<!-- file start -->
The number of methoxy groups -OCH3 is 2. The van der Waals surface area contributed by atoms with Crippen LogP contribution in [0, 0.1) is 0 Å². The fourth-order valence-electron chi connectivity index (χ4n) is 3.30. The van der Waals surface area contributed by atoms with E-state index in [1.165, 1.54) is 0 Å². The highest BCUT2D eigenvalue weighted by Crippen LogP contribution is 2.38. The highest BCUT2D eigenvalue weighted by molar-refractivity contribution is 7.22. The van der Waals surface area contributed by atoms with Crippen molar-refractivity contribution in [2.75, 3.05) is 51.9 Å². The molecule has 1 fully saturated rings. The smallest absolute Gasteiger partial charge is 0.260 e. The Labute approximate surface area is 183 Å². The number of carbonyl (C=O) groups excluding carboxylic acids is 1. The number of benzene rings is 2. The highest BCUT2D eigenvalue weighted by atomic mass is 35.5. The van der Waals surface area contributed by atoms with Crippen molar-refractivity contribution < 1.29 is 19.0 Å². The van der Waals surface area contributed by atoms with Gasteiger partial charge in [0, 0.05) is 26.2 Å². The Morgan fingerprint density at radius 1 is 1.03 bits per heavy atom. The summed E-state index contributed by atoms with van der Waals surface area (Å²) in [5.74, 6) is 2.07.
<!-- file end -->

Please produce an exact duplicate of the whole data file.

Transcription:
The number of methoxy groups -OCH3 is 2. The van der Waals surface area contributed by atoms with Crippen LogP contribution in [0, 0.1) is 0 Å². The fourth-order valence-electron chi connectivity index (χ4n) is 3.30. The van der Waals surface area contributed by atoms with E-state index in [1.165, 1.54) is 0 Å². The highest BCUT2D eigenvalue weighted by Crippen LogP contribution is 2.38. The highest BCUT2D eigenvalue weighted by molar-refractivity contribution is 7.22. The van der Waals surface area contributed by atoms with Crippen molar-refractivity contribution in [2.75, 3.05) is 51.9 Å². The molecule has 1 fully saturated rings. The smallest absolute Gasteiger partial charge is 0.260 e. The Labute approximate surface area is 183 Å². The number of carbonyl (C=O) groups excluding carboxylic acids is 1. The number of benzene rings is 2. The highest BCUT2D eigenvalue weighted by atomic mass is 35.5. The van der Waals surface area contributed by atoms with Crippen molar-refractivity contribution < 1.29 is 19.0 Å². The van der Waals surface area contributed by atoms with Gasteiger partial charge in [0, 0.05) is 26.2 Å². The Morgan fingerprint density at radius 1 is 1.03 bits per heavy atom. The summed E-state index contributed by atoms with van der Waals surface area (Å²) in [5.74, 6) is 2.07.